We take a detailed look at the documents produced during a funding round in another article.

The process to complete a funding round can be undertaken in 30 minutes (the latency caused by founders, investors and shareholders will usually mean that the process really takes a week or two) and consists of the following:

  1. A founder creates their free account and enters a few personal details.
  2. The founder adds the start-up company to the platform by entering its registered number. We then download relevant details from Companies House to save you typing that detail in yourself.
  3. You confirm the details of your co-founders, if any, and invite them to the platform.
  4. You add details of your current capitalisation table.
  5. You are now ready to start a funding round.

A note of caution: Raising SEIS and EIS in the same round

It is possible to raise both SEIS and EIS in the same round, in what is known as a 'dual round'. You achieve this by inviting the same investor twice to the platform - once with the SEIS details and again with the EIS.

You need to be very careful ensure that you receive all of your SEIS investment monies, wait a day and then receive EIS investment cash or SEIS eligibility can easily be destroyed.

We have a guide which to undertaking a dual round safely.

The funding process on FounderCatalyst

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The funding round itself has a number of steps:

A word about warranties and disclosure

If you've never been involved with a fund raise then one of the more confusing parts of the process is warranties and disclosure, so we've got specific guidance on this step.

Working with an advisor on your round

We think we've made a complex process as simple as possible, but some people may still want the comfort of an advisor to provide formal advice at key points - such as the warranty and disclosure process, maybe.

If this feels like something you'd like to do then here's a little more on this feature.

After the funding round

Once you have received the investment money, there are some formalities that need to be undertaken. This includes filings with Companies House and managing the SEIS/EIS process. If your funding round included SEIS or EIS, then make sure that you are aware of the potential ways of accidentally destroying the tax relief for your investors.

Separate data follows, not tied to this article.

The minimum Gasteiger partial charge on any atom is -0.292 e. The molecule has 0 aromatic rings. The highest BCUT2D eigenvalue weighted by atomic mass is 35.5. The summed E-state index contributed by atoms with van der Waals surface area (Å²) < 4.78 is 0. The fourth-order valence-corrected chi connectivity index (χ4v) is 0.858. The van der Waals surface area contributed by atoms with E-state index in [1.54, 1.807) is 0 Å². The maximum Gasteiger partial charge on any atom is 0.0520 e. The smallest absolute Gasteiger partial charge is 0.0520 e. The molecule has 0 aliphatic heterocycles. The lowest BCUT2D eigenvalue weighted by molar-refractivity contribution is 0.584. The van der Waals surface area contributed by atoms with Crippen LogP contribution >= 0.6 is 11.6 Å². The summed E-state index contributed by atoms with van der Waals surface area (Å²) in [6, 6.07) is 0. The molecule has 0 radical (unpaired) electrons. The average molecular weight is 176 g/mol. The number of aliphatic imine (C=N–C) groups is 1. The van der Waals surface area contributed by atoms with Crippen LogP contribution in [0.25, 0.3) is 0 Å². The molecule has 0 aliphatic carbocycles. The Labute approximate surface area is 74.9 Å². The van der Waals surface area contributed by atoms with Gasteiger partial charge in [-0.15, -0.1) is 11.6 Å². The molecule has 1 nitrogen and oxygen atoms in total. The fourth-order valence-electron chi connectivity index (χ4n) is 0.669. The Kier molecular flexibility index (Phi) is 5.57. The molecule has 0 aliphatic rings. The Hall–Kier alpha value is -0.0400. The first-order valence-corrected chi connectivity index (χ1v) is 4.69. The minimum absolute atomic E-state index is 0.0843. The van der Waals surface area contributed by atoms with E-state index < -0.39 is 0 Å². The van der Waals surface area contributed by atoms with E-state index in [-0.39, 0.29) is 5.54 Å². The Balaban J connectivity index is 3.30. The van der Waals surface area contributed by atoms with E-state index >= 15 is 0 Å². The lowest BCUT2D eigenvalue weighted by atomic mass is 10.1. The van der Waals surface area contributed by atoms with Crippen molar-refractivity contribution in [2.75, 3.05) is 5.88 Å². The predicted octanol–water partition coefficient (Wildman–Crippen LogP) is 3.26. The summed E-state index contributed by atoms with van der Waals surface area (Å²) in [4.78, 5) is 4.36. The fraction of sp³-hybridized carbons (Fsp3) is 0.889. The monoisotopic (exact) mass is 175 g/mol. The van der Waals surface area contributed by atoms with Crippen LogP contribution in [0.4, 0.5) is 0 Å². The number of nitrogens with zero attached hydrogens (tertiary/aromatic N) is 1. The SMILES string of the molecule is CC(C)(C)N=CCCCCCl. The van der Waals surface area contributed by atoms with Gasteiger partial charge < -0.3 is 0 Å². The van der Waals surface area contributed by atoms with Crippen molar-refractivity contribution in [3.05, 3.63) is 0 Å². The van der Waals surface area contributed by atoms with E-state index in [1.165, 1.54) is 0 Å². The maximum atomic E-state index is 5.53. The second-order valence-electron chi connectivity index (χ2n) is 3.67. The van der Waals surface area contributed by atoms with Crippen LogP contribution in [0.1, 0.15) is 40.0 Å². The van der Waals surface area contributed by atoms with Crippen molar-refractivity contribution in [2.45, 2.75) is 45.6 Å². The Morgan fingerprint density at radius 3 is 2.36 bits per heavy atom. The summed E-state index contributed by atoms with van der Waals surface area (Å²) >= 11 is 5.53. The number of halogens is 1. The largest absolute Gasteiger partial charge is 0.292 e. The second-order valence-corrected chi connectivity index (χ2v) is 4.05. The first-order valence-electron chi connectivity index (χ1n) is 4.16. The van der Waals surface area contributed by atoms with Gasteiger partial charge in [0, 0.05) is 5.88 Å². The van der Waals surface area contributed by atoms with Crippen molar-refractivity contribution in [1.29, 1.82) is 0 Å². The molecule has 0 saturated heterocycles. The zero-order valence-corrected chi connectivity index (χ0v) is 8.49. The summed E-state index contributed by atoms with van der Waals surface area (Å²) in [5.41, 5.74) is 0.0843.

You should carefully consider where to keep the investment monies - the Silicon Valley Bank saga of 2023, as well as the banking crisis of 2008 has demonstrated that even huge banks are vulnerable to collapse. The government offers saves, including your startup potentially, safety under the FSCS, but this only covers £85,000. You should consider spreading any balance above this limit across multiple banks to ensure that you are protected. Note though, that the £85k FSCS limit is per banking license...If you put 85k in each of RBS, Natwest, Coutts, Ulster Bank, Isle of Man bank then you'd get FSCS cover for just £85k, not the expected £425k, as they all operate under the same license.

You should now carefully consider how to engage with your investors on an ongoing basis - we offer some guidance in this helpful guide.

A summary of the critical path

On the basis that you wish to get to the point of 'fully funded' in optimal time, the critical path is very likely to be:

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The other items (insurances, logos etc) are all really important, however you will no doubt be able to fit those around the above activities - they are unlikely to cause a 'day for day slip' if you don't undertake them immediately.

NOTE The uncertain, long lead time item in this chart is receiving SEIS/EIS advance assurance. Again, we urge founders to submit applications as soon as you have the pre-requisites in place.

Undertaking another funding round

Some startups raise a single round and no more, but many startups raise a number of times over a number of years.

All initial funding rounds undertaken on the FounderCatalyst follow an identical process to ensure that the startup has all of the legal paperwork required in place, such as the obvious 'material' documents (the shareholders agreement and articles of association) and the supporting documentation, such as IP assignment and founder service agreements.

Later funding rounds come in different flavours on FounderCatalyst. We explore the alternatives in more depth in another article.

Further reading

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You can start a funding round in minutes with a free FounderCatalyst account, experiment with our service and see how easy it would be to save time, money, and emotional resources by using FounderCatalyst when raising your next funding round.

You can see a sample of the paperwork we'd generate, invite colleagues to act as investors, and truly experiment with how easy we make it. Then cancel the experiment round when you're ready to start a real one!